Todays NY Times reports that Genentech will try to pressure the FDA to continue the bevacizumab (Avastin) indication for treatment of breast cancer.
It should be stated up front that the drug can be used for breast cancer without FDA approval. The question is whether medicare and other insurers should should be forced (by virtue of the FDA approving the indication) to cover a wildly expensive ineffective treatment.
The data on this drug’s lack of efficacy is clear. It was originally approved in a study which showed a delay in progression of disease. At the time of approval, little was known whether patients so treated would actually live longer. Genentech wanted accelerated approval and agreed that followup studies would be done to confirm its efficacy, not only in delaying progression but also in improving survival.
The F.D.A. approved the drug for advanced breast cancer in February 2008, after one clinical trial showed that combining Avastin with another drug, paclitaxel, delayed the median time before tumors worsened by 5.5 months, compared with using paclitaxel alone. But the women who got Avastin did not live significantly longer than those who got only paclitaxel, which is also known by the brand name Taxol.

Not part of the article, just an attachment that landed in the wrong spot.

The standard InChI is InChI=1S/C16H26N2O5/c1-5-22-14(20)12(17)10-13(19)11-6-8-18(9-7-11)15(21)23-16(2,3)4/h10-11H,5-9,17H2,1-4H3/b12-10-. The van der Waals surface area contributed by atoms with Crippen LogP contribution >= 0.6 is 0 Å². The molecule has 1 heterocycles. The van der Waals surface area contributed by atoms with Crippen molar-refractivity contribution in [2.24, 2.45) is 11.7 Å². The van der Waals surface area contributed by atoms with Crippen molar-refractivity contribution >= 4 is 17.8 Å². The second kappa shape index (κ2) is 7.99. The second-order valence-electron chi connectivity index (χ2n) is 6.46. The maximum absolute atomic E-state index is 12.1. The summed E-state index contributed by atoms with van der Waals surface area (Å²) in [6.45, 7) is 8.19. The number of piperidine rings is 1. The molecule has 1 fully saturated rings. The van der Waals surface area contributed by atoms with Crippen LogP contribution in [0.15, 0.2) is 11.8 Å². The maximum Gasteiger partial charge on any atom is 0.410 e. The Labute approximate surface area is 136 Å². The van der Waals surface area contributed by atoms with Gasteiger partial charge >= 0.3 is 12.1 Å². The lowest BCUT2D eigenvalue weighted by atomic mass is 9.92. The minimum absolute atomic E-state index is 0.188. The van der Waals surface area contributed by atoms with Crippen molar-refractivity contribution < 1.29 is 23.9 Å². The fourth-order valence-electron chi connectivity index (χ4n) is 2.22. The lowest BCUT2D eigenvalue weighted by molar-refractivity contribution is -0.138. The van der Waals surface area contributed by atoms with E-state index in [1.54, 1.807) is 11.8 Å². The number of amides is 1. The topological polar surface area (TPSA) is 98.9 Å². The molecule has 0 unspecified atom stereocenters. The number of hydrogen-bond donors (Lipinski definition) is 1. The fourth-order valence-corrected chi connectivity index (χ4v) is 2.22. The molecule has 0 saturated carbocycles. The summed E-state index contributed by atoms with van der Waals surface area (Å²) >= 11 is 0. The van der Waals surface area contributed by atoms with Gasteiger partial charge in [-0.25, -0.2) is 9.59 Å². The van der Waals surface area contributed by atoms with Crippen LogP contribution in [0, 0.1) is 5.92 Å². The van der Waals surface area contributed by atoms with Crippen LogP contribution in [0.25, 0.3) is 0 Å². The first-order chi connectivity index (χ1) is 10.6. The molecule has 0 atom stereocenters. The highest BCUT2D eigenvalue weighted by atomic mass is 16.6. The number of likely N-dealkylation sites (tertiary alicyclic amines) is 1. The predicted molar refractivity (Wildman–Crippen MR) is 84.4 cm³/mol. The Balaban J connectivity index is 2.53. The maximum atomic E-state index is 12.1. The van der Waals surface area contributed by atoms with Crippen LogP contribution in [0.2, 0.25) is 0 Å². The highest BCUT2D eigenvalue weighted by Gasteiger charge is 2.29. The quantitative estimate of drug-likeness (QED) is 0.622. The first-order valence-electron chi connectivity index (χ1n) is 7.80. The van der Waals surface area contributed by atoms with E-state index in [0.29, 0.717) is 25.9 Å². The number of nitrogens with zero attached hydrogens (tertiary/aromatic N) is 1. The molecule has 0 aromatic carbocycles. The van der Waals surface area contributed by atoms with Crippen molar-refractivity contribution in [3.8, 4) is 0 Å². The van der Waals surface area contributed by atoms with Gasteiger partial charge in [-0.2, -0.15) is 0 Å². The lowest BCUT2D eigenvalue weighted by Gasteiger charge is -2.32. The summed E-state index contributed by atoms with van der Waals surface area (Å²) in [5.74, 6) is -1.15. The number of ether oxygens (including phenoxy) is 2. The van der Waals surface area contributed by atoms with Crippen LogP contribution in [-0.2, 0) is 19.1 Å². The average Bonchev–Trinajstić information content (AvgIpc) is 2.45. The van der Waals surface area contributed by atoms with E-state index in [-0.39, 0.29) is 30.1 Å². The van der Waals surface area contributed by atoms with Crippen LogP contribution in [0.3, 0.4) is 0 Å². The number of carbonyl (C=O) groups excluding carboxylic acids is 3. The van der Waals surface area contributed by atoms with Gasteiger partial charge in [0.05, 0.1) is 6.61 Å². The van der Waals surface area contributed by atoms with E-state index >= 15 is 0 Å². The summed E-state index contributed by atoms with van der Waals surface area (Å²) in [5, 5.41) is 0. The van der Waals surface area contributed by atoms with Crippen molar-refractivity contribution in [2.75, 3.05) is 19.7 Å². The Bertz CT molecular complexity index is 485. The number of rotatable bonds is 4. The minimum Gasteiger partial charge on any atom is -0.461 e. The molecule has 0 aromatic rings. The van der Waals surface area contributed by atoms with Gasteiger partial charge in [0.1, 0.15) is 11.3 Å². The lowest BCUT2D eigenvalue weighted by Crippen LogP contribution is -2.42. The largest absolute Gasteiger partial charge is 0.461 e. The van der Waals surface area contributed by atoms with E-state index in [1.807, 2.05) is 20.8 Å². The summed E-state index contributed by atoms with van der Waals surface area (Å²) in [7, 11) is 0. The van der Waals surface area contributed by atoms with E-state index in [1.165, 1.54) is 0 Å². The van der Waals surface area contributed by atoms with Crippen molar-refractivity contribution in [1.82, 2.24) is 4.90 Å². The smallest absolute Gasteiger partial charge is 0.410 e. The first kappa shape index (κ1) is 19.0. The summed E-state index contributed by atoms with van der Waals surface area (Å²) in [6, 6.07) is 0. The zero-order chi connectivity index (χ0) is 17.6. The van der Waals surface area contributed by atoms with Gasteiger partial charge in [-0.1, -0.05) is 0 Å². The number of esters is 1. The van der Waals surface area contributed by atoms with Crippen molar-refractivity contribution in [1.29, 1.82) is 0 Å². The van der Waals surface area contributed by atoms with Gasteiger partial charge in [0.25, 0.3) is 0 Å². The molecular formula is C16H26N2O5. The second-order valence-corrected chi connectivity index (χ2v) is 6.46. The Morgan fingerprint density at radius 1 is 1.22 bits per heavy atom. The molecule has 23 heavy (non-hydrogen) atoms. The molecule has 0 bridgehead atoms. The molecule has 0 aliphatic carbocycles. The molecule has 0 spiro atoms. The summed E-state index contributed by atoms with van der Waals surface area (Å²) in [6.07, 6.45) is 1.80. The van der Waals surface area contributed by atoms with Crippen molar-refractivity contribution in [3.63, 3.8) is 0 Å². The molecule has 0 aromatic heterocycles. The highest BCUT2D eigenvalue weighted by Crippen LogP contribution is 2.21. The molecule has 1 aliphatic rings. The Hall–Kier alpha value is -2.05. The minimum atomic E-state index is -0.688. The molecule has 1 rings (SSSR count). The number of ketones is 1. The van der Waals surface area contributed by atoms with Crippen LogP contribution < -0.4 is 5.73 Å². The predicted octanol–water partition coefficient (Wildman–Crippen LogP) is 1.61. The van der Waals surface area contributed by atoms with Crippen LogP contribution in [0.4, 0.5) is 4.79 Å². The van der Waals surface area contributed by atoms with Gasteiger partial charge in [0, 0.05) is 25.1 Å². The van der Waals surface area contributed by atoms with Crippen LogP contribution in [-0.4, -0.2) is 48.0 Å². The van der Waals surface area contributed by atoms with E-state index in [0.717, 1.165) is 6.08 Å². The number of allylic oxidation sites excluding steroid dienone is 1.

Subsequent trials, in which Avastin was combined with different chemotherapy drugs, showed a much smaller delay in tumor progression, ranging from less than 1 month to 2.9 months. And again there was no improvement in survival for those receiving Avastin.
Yet another trial showing this drug’s huge costs and limited efficacy was reported on at ASCO 2011, we commented on this trial here. The study reported .49 years delay of progression free survival and just .135 years (about 1.5 months) of life extension–a cost of $745,000 for a QALY (quality adjust life year). Hardly evidence of a cost-effective intervention, or for that matter a drug that works.
This controversy is in part due to the erosion of standards in clinical trials. At one time patients were deemed to show a response if the tumor decreased in size by 50%. The gold standard for an effective treatment was an improvement in survival, not a mere delay in progression.
It turns out unfortunately that a delay in progression often means little in regard to survival and in the case of bevacizumab (Avastin) even that delay is open to question as repeated studies show a more limited delayed progression as well the lack of a significant survival benefit.
Medicynical Note: With drugs as expensive and ineffective as this one is in breast cancer, it’s easy to understand why health care costs are out of control.